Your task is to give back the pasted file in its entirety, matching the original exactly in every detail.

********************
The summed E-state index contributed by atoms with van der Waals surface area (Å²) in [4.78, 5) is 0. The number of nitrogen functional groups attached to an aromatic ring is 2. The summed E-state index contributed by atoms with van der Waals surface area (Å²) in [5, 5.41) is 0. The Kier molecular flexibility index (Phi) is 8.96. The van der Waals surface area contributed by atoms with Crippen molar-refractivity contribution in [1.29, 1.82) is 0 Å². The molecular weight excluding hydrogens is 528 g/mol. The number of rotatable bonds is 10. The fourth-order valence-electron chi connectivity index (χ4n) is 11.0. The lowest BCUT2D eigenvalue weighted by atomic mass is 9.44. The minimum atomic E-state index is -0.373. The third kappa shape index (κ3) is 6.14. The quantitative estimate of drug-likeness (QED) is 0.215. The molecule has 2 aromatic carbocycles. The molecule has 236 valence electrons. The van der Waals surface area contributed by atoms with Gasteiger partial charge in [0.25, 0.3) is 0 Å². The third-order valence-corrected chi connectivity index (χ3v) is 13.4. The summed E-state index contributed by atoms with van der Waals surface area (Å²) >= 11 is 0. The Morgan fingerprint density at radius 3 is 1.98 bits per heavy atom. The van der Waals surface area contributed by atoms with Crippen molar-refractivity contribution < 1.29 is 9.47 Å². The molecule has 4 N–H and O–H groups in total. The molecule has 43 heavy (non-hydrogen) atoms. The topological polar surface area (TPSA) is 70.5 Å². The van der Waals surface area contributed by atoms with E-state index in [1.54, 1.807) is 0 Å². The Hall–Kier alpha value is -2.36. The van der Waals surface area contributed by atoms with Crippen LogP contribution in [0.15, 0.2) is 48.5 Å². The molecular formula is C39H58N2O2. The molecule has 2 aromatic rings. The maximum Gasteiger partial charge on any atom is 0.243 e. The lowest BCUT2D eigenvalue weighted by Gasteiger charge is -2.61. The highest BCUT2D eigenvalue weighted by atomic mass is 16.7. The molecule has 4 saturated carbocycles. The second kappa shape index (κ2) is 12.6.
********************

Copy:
The summed E-state index contributed by atoms with van der Waals surface area (Å²) in [4.78, 5) is 0. The number of nitrogen functional groups attached to an aromatic ring is 2. The summed E-state index contributed by atoms with van der Waals surface area (Å²) in [5, 5.41) is 0. The Kier molecular flexibility index (Phi) is 8.96. The van der Waals surface area contributed by atoms with Crippen molar-refractivity contribution in [1.29, 1.82) is 0 Å². The molecular weight excluding hydrogens is 528 g/mol. The number of rotatable bonds is 10. The fourth-order valence-electron chi connectivity index (χ4n) is 11.0. The lowest BCUT2D eigenvalue weighted by atomic mass is 9.44. The minimum atomic E-state index is -0.373. The third kappa shape index (κ3) is 6.14. The quantitative estimate of drug-likeness (QED) is 0.215. The molecule has 2 aromatic carbocycles. The molecule has 236 valence electrons. The van der Waals surface area contributed by atoms with Gasteiger partial charge in [0.25, 0.3) is 0 Å². The third-order valence-corrected chi connectivity index (χ3v) is 13.4. The summed E-state index contributed by atoms with van der Waals surface area (Å²) >= 11 is 0. The Morgan fingerprint density at radius 3 is 1.98 bits per heavy atom. The van der Waals surface area contributed by atoms with Crippen molar-refractivity contribution < 1.29 is 9.47 Å². The molecule has 4 N–H and O–H groups in total. The molecule has 43 heavy (non-hydrogen) atoms. The topological polar surface area (TPSA) is 70.5 Å². The van der Waals surface area contributed by atoms with E-state index in [1.54, 1.807) is 0 Å². The Hall–Kier alpha value is -2.36. The van der Waals surface area contributed by atoms with Crippen LogP contribution in [0.15, 0.2) is 48.5 Å². The molecular formula is C39H58N2O2. The molecule has 2 aromatic rings. The maximum Gasteiger partial charge on any atom is 0.243 e. The lowest BCUT2D eigenvalue weighted by Gasteiger charge is -2.61. The highest BCUT2D eigenvalue weighted by atomic mass is 16.7. The molecule has 4 saturated carbocycles. The second kappa shape index (κ2) is 12.6.